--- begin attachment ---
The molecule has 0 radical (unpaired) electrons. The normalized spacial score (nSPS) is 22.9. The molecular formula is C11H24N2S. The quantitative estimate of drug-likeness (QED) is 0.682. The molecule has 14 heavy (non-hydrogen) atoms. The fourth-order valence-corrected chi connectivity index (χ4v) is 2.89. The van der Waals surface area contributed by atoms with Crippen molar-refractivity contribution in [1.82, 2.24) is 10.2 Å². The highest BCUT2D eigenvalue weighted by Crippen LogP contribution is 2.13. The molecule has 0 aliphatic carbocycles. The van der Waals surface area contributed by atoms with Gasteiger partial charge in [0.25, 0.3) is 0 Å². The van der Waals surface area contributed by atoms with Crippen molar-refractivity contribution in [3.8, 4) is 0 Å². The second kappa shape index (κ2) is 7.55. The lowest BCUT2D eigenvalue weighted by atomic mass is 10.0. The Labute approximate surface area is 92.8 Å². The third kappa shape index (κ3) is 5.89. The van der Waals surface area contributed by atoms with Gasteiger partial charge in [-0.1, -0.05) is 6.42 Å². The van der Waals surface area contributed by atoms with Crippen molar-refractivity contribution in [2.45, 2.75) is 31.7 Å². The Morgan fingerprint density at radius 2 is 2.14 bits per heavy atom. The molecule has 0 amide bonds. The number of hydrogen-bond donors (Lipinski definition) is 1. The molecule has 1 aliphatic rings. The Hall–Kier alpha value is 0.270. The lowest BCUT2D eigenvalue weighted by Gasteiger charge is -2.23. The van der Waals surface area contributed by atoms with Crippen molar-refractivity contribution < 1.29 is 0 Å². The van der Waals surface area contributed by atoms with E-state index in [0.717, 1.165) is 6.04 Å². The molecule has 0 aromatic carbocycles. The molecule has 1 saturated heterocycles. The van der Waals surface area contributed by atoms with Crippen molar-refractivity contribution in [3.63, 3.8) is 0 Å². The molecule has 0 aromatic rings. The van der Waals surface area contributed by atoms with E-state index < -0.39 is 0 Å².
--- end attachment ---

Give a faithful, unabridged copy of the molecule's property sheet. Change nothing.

The molecule has 0 radical (unpaired) electrons. The normalized spacial score (nSPS) is 22.9. The molecular formula is C11H24N2S. The quantitative estimate of drug-likeness (QED) is 0.682. The molecule has 14 heavy (non-hydrogen) atoms. The fourth-order valence-corrected chi connectivity index (χ4v) is 2.89. The van der Waals surface area contributed by atoms with Crippen molar-refractivity contribution in [1.82, 2.24) is 10.2 Å². The highest BCUT2D eigenvalue weighted by Crippen LogP contribution is 2.13. The molecule has 0 aliphatic carbocycles. The van der Waals surface area contributed by atoms with Gasteiger partial charge in [0.25, 0.3) is 0 Å². The van der Waals surface area contributed by atoms with Crippen molar-refractivity contribution in [3.8, 4) is 0 Å². The second kappa shape index (κ2) is 7.55. The lowest BCUT2D eigenvalue weighted by atomic mass is 10.0. The Labute approximate surface area is 92.8 Å². The third kappa shape index (κ3) is 5.89. The van der Waals surface area contributed by atoms with Gasteiger partial charge in [-0.1, -0.05) is 6.42 Å². The van der Waals surface area contributed by atoms with Crippen molar-refractivity contribution in [2.45, 2.75) is 31.7 Å². The Morgan fingerprint density at radius 2 is 2.14 bits per heavy atom. The molecule has 0 amide bonds. The number of hydrogen-bond donors (Lipinski definition) is 1. The molecule has 1 aliphatic rings. The Hall–Kier alpha value is 0.270. The lowest BCUT2D eigenvalue weighted by Gasteiger charge is -2.23. The van der Waals surface area contributed by atoms with Crippen molar-refractivity contribution < 1.29 is 0 Å². The van der Waals surface area contributed by atoms with E-state index in [0.717, 1.165) is 6.04 Å². The molecule has 0 aromatic carbocycles. The molecule has 1 saturated heterocycles. The van der Waals surface area contributed by atoms with Crippen molar-refractivity contribution in [3.63, 3.8) is 0 Å². The molecule has 0 aromatic rings. The van der Waals surface area contributed by atoms with E-state index < -0.39 is 0 Å².